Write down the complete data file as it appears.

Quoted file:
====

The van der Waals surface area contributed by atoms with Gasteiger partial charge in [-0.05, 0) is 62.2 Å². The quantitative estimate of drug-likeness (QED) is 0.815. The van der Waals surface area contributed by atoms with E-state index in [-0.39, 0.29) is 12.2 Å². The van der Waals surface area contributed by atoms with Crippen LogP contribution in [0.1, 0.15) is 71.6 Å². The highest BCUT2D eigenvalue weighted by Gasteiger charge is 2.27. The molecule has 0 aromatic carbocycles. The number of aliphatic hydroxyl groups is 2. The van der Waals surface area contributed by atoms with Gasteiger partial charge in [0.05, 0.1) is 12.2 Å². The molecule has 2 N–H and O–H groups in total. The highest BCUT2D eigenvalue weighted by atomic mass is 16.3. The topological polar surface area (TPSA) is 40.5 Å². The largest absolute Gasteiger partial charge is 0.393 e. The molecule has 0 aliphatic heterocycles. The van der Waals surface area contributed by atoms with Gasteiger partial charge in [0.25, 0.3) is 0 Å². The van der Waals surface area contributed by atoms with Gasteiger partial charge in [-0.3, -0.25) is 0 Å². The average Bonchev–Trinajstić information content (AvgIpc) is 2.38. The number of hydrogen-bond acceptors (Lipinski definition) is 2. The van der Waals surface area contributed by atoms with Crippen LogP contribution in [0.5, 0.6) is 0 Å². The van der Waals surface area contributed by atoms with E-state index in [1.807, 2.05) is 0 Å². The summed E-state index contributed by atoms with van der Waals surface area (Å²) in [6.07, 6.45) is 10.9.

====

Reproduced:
The van der Waals surface area contributed by atoms with Gasteiger partial charge in [-0.05, 0) is 62.2 Å². The quantitative estimate of drug-likeness (QED) is 0.815. The van der Waals surface area contributed by atoms with E-state index in [-0.39, 0.29) is 12.2 Å². The van der Waals surface area contributed by atoms with Crippen LogP contribution in [0.1, 0.15) is 71.6 Å². The highest BCUT2D eigenvalue weighted by Gasteiger charge is 2.27. The molecule has 0 aromatic carbocycles. The number of aliphatic hydroxyl groups is 2. The van der Waals surface area contributed by atoms with Gasteiger partial charge in [0.05, 0.1) is 12.2 Å². The molecule has 2 N–H and O–H groups in total. The highest BCUT2D eigenvalue weighted by atomic mass is 16.3. The topological polar surface area (TPSA) is 40.5 Å². The largest absolute Gasteiger partial charge is 0.393 e. The molecule has 0 aliphatic heterocycles. The van der Waals surface area contributed by atoms with Gasteiger partial charge in [0.25, 0.3) is 0 Å². The van der Waals surface area contributed by atoms with Gasteiger partial charge in [-0.3, -0.25) is 0 Å². The average Bonchev–Trinajstić information content (AvgIpc) is 2.38. The number of hydrogen-bond acceptors (Lipinski definition) is 2. The van der Waals surface area contributed by atoms with Crippen LogP contribution in [0.5, 0.6) is 0 Å². The van der Waals surface area contributed by atoms with E-state index in [1.807, 2.05) is 0 Å². The summed E-state index contributed by atoms with van der Waals surface area (Å²) in [6.07, 6.45) is 10.9.